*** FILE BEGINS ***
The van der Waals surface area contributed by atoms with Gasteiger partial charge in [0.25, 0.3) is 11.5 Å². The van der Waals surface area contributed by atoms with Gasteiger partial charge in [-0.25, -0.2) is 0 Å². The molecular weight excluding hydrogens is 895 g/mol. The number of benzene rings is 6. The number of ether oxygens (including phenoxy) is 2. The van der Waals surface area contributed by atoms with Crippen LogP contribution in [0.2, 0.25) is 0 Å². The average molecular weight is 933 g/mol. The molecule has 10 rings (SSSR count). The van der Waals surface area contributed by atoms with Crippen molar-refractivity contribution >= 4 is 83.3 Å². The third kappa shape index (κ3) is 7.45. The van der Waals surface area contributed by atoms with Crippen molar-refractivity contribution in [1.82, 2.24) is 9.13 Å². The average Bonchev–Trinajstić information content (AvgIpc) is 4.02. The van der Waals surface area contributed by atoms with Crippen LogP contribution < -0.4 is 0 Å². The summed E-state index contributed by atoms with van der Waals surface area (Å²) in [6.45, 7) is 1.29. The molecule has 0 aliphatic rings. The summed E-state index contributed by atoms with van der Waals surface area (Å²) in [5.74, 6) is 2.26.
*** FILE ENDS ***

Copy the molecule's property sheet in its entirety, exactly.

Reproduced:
The van der Waals surface area contributed by atoms with Gasteiger partial charge in [0.25, 0.3) is 11.5 Å². The van der Waals surface area contributed by atoms with Gasteiger partial charge in [-0.25, -0.2) is 0 Å². The molecular weight excluding hydrogens is 895 g/mol. The number of benzene rings is 6. The number of ether oxygens (including phenoxy) is 2. The van der Waals surface area contributed by atoms with Crippen LogP contribution in [0.2, 0.25) is 0 Å². The average molecular weight is 933 g/mol. The molecule has 10 rings (SSSR count). The van der Waals surface area contributed by atoms with Crippen molar-refractivity contribution >= 4 is 83.3 Å². The third kappa shape index (κ3) is 7.45. The van der Waals surface area contributed by atoms with Crippen molar-refractivity contribution in [1.82, 2.24) is 9.13 Å². The average Bonchev–Trinajstić information content (AvgIpc) is 4.02. The van der Waals surface area contributed by atoms with Crippen LogP contribution < -0.4 is 0 Å². The summed E-state index contributed by atoms with van der Waals surface area (Å²) in [6.45, 7) is 1.29. The molecule has 0 aliphatic rings. The summed E-state index contributed by atoms with van der Waals surface area (Å²) in [5.74, 6) is 2.26.